Believe it or not, Cambridge is actually more expensive than Oxford for international students. If you’re an EU citizen, Oxford and Cambridge have the same tuition fees (£9,250) but Cambridge’s living fees are a bit less coming in at about £9,160 a year.

As an international student, on the other hand, you’ll need to pay between £19,197 and £50,130 depending on your course, £8,100 in college fees, and about £9,160 in living fees a year. Expensive much?!

Unfortunately, Cambridge’s financial aid isn’t fantastic either. Sorry!

If you’re really set on Cambridge, attending one of these high schools with the most offers to Cambridge can really help. You can also talk to us – we’ve helped plenty of students get into Cambridge and know exactly what it takes to be a standout candidate.

If you’d like an Academic Advisor to assess your candidacy for Cambridge University, you can apply for a free one-on-one consultation today.

Outside of Oxbridge...

How to get into UCL

So you’ve probably heard about Oxford and Cambridge but have you heard of University College London (UCL)?

And did you know that UCL is the top UK university for producing entrepreneurs?

Well you do now!

More information on UCL admissions

One of the most appealing things about UCL is it’s actually located in London, unlike Oxford and Cambridge, which are both located in relatively small cities outside of London.

At UCL, you’ll get the best of both worlds, a top-ranked university and a big city experience. Plus, UCL is one of the only unis in the UK that focuses on interdisciplinary courses so you don’t need to be an expert in only one subject to get in! That being said, getting accepted to UCL is not easy. However, you won’t need to fill out any forms other than the UCAS… phew!

Depending on your degree, you’ll need scores somewhere between AAA and ABB (or equivalent). At least two of your A level courses need to be from an approved list of classes and the third cannot be General Studies and Critical Thinking. UCL’s admissions rate also depends on the course you’re applying to but you’ll need to be at or near the top of your class to get in, regardless of your degree.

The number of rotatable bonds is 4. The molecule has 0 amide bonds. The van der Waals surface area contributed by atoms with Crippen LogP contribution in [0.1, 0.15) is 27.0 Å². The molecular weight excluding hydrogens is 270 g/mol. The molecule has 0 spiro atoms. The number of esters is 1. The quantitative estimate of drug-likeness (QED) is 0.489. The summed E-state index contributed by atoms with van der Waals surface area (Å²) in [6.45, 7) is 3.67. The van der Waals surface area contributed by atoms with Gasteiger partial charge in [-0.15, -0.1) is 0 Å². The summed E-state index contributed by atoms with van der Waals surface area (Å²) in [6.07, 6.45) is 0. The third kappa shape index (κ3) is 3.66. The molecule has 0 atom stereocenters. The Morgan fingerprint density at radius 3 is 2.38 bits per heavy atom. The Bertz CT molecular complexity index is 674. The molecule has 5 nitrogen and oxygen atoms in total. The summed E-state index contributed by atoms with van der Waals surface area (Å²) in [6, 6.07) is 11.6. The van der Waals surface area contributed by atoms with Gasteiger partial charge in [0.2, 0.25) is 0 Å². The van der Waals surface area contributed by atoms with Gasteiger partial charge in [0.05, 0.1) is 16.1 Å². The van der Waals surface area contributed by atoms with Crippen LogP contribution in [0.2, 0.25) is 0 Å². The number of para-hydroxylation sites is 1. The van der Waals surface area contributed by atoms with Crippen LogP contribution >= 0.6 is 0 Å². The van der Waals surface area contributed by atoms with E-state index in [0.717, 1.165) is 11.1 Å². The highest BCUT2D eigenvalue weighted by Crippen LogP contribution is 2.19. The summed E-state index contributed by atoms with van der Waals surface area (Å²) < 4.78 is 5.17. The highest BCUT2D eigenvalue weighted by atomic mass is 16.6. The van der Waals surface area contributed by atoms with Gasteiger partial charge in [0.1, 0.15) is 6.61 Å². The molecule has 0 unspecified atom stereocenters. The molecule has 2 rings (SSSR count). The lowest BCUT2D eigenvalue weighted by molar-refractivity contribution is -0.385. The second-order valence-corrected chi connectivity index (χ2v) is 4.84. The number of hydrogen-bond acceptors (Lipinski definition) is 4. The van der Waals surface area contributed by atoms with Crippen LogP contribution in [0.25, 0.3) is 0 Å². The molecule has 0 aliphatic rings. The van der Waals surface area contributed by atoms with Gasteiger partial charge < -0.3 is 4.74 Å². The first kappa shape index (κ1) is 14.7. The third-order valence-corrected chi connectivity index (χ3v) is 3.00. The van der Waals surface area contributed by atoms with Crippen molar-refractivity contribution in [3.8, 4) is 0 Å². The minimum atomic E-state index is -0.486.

As with most other UK universities, tuition fees are capped at £9,250 a year if you are an EU or UK citizen. As an international student, you should expect to pay around £16,340-£32,670 a year, depending on your course. Regardless of where you are from, you’ll need about £15,103 per academic year… sorry, did we forget to mention that London is a really expensive city to live in?

By now you should know that financial aid at all UK unis is okay at best for EU citizens and pretty bad for international students, and UCL is no different.

There are a few scholarships available through the university for both domestic and international students but you’re probably better off taking loans or finding scholarships elsewhere.

If you’d like an Academic Advisor to assess your candidacy for UCL, you can apply for a free one-on-one consultation today.

How to get into Imperial College London

Ah, another university in the center of London! Imperial College London, often referred to as Imperial, is not only one of the top-ranked universities in the world but it’s also really special because it focuses on only four subjects: science, engineering, medicine, and business. Needless to say, all of these courses are very challenging and therefore very difficult to get into.

More information on Imperial College London admissions

You’ll need between AAA and AAA (or equivelent) to get into most programs at Imperial, as well as a strong personal statement/UCAS application. Your academic record needs to be pretty much flawless in order to get into Imperial but your hard work in high school will pay off when you're sitting in a classroom filled with other insanely bright students being taught by the best researchers and professors in the world.

As for Imperial’s tuition… take a guess!

If you guessed £9,250 a year for UK/EU citizens, you guessed correctly. Congrats! If you’re an international student you’ve got the short end of the stick… again.

You’ll need between £25,000 and £38,500 a year depending on your course plus another £11,268 or so per academic year in living costs (living costs apply to you too, domestic students!).

At this point, there’s almost no reason to ask about financial aid… you should know the drill by now. It’s bad. Period.

If you’d like an Academic Advisor to assess your candidacy for Imperial, you can apply for a free one-on-one consultation today.